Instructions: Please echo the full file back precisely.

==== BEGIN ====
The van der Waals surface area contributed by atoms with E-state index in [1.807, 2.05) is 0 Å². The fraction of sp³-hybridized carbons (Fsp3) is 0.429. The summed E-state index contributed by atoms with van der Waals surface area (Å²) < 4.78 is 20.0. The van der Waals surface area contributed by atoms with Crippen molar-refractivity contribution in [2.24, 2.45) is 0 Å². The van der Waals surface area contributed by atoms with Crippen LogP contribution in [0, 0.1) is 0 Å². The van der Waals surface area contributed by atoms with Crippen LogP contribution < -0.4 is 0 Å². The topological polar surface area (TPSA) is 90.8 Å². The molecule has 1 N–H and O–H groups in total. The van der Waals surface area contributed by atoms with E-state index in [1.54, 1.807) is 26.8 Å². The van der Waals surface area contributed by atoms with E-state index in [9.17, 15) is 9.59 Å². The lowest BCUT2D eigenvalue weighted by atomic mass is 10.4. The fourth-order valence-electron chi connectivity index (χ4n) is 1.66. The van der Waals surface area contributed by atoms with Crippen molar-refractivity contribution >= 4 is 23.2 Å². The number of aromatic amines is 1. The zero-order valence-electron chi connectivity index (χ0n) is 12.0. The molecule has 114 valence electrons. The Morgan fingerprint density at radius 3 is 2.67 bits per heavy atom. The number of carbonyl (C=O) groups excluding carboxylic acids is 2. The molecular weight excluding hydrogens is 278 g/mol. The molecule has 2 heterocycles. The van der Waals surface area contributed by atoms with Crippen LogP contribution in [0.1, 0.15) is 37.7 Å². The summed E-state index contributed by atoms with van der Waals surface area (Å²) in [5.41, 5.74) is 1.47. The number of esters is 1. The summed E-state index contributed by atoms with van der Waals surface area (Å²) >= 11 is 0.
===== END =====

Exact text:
The van der Waals surface area contributed by atoms with E-state index in [1.807, 2.05) is 0 Å². The fraction of sp³-hybridized carbons (Fsp3) is 0.429. The summed E-state index contributed by atoms with van der Waals surface area (Å²) < 4.78 is 20.0. The van der Waals surface area contributed by atoms with Crippen molar-refractivity contribution in [2.24, 2.45) is 0 Å². The van der Waals surface area contributed by atoms with Crippen LogP contribution in [0, 0.1) is 0 Å². The van der Waals surface area contributed by atoms with Crippen LogP contribution < -0.4 is 0 Å². The topological polar surface area (TPSA) is 90.8 Å². The molecule has 1 N–H and O–H groups in total. The van der Waals surface area contributed by atoms with E-state index in [1.54, 1.807) is 26.8 Å². The van der Waals surface area contributed by atoms with E-state index in [9.17, 15) is 9.59 Å². The lowest BCUT2D eigenvalue weighted by atomic mass is 10.4. The fourth-order valence-electron chi connectivity index (χ4n) is 1.66. The van der Waals surface area contributed by atoms with Crippen molar-refractivity contribution >= 4 is 23.2 Å². The number of aromatic amines is 1. The zero-order valence-electron chi connectivity index (χ0n) is 12.0. The molecule has 114 valence electrons. The Morgan fingerprint density at radius 3 is 2.67 bits per heavy atom. The number of carbonyl (C=O) groups excluding carboxylic acids is 2. The molecular weight excluding hydrogens is 278 g/mol. The molecule has 2 heterocycles. The van der Waals surface area contributed by atoms with Crippen LogP contribution in [0.1, 0.15) is 37.7 Å². The summed E-state index contributed by atoms with van der Waals surface area (Å²) in [5.41, 5.74) is 1.47. The number of esters is 1. The summed E-state index contributed by atoms with van der Waals surface area (Å²) >= 11 is 0.